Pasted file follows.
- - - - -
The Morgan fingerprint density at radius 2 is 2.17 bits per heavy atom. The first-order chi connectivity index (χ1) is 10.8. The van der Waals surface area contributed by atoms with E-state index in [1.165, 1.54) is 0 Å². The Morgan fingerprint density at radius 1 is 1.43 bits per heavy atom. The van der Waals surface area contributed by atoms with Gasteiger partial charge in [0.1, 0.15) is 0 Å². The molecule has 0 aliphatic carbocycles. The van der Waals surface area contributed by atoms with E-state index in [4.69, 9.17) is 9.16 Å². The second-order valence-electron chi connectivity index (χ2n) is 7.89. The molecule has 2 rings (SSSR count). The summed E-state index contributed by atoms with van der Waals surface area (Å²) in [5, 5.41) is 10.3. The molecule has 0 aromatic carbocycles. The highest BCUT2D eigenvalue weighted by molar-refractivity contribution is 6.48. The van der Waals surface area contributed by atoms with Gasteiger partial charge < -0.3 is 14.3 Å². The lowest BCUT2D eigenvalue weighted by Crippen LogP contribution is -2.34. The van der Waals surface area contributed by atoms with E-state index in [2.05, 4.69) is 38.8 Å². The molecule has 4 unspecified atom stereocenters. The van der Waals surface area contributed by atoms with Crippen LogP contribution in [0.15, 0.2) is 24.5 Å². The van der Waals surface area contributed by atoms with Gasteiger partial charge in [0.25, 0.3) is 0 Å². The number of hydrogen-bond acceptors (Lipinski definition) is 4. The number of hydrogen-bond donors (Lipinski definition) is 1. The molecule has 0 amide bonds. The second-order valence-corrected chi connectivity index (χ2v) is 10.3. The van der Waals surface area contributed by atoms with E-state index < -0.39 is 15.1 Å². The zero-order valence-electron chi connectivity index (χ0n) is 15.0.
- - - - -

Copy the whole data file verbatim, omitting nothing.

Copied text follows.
The Morgan fingerprint density at radius 2 is 2.17 bits per heavy atom. The first-order chi connectivity index (χ1) is 10.8. The van der Waals surface area contributed by atoms with E-state index in [1.165, 1.54) is 0 Å². The Morgan fingerprint density at radius 1 is 1.43 bits per heavy atom. The van der Waals surface area contributed by atoms with Gasteiger partial charge in [0.1, 0.15) is 0 Å². The molecule has 0 aliphatic carbocycles. The van der Waals surface area contributed by atoms with E-state index in [4.69, 9.17) is 9.16 Å². The second-order valence-electron chi connectivity index (χ2n) is 7.89. The molecule has 2 rings (SSSR count). The summed E-state index contributed by atoms with van der Waals surface area (Å²) in [5, 5.41) is 10.3. The molecule has 0 aromatic carbocycles. The highest BCUT2D eigenvalue weighted by molar-refractivity contribution is 6.48. The van der Waals surface area contributed by atoms with Gasteiger partial charge < -0.3 is 14.3 Å². The lowest BCUT2D eigenvalue weighted by Crippen LogP contribution is -2.34. The van der Waals surface area contributed by atoms with E-state index in [2.05, 4.69) is 38.8 Å². The molecule has 4 unspecified atom stereocenters. The van der Waals surface area contributed by atoms with Crippen LogP contribution in [0.15, 0.2) is 24.5 Å². The van der Waals surface area contributed by atoms with Gasteiger partial charge in [0.25, 0.3) is 0 Å². The number of hydrogen-bond acceptors (Lipinski definition) is 4. The number of hydrogen-bond donors (Lipinski definition) is 1. The molecule has 0 amide bonds. The second-order valence-corrected chi connectivity index (χ2v) is 10.3. The van der Waals surface area contributed by atoms with E-state index < -0.39 is 15.1 Å². The zero-order valence-electron chi connectivity index (χ0n) is 15.0.